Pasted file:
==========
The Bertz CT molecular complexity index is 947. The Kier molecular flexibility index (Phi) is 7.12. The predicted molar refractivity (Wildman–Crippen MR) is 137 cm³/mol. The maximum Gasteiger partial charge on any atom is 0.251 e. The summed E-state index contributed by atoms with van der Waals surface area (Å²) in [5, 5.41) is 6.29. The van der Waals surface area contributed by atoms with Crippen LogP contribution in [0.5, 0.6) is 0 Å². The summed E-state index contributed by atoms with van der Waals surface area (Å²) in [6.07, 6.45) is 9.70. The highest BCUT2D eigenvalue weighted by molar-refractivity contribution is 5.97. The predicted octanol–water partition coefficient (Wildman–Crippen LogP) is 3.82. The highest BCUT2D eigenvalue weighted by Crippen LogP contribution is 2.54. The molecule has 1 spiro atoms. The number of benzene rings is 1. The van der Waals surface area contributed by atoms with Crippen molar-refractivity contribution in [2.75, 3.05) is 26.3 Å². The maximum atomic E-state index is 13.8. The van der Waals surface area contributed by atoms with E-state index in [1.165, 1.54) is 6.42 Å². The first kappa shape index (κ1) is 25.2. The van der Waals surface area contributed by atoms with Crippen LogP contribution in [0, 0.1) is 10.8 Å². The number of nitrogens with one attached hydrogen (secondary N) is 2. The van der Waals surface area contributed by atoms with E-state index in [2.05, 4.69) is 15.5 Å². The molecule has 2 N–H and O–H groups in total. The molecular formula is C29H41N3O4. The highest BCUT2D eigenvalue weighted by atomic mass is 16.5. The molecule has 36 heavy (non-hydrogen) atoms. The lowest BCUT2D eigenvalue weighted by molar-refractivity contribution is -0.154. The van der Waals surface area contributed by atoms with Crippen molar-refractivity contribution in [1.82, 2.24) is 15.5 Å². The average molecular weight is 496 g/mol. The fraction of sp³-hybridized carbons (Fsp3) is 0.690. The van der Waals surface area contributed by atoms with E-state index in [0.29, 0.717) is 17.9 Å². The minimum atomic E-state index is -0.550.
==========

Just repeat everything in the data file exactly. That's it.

The Bertz CT molecular complexity index is 947. The Kier molecular flexibility index (Phi) is 7.12. The predicted molar refractivity (Wildman–Crippen MR) is 137 cm³/mol. The maximum Gasteiger partial charge on any atom is 0.251 e. The summed E-state index contributed by atoms with van der Waals surface area (Å²) in [5, 5.41) is 6.29. The van der Waals surface area contributed by atoms with Crippen LogP contribution in [0.5, 0.6) is 0 Å². The summed E-state index contributed by atoms with van der Waals surface area (Å²) in [6.07, 6.45) is 9.70. The highest BCUT2D eigenvalue weighted by molar-refractivity contribution is 5.97. The predicted octanol–water partition coefficient (Wildman–Crippen LogP) is 3.82. The highest BCUT2D eigenvalue weighted by Crippen LogP contribution is 2.54. The molecule has 1 spiro atoms. The number of benzene rings is 1. The van der Waals surface area contributed by atoms with Crippen molar-refractivity contribution in [2.75, 3.05) is 26.3 Å². The maximum atomic E-state index is 13.8. The van der Waals surface area contributed by atoms with E-state index in [1.165, 1.54) is 6.42 Å². The first kappa shape index (κ1) is 25.2. The van der Waals surface area contributed by atoms with Crippen LogP contribution in [0, 0.1) is 10.8 Å². The number of nitrogens with one attached hydrogen (secondary N) is 2. The van der Waals surface area contributed by atoms with E-state index in [2.05, 4.69) is 15.5 Å². The molecule has 2 N–H and O–H groups in total. The molecular formula is C29H41N3O4. The highest BCUT2D eigenvalue weighted by atomic mass is 16.5. The molecule has 36 heavy (non-hydrogen) atoms. The lowest BCUT2D eigenvalue weighted by molar-refractivity contribution is -0.154. The van der Waals surface area contributed by atoms with Crippen molar-refractivity contribution in [1.82, 2.24) is 15.5 Å². The average molecular weight is 496 g/mol. The fraction of sp³-hybridized carbons (Fsp3) is 0.690. The van der Waals surface area contributed by atoms with E-state index in [0.29, 0.717) is 17.9 Å². The minimum atomic E-state index is -0.550.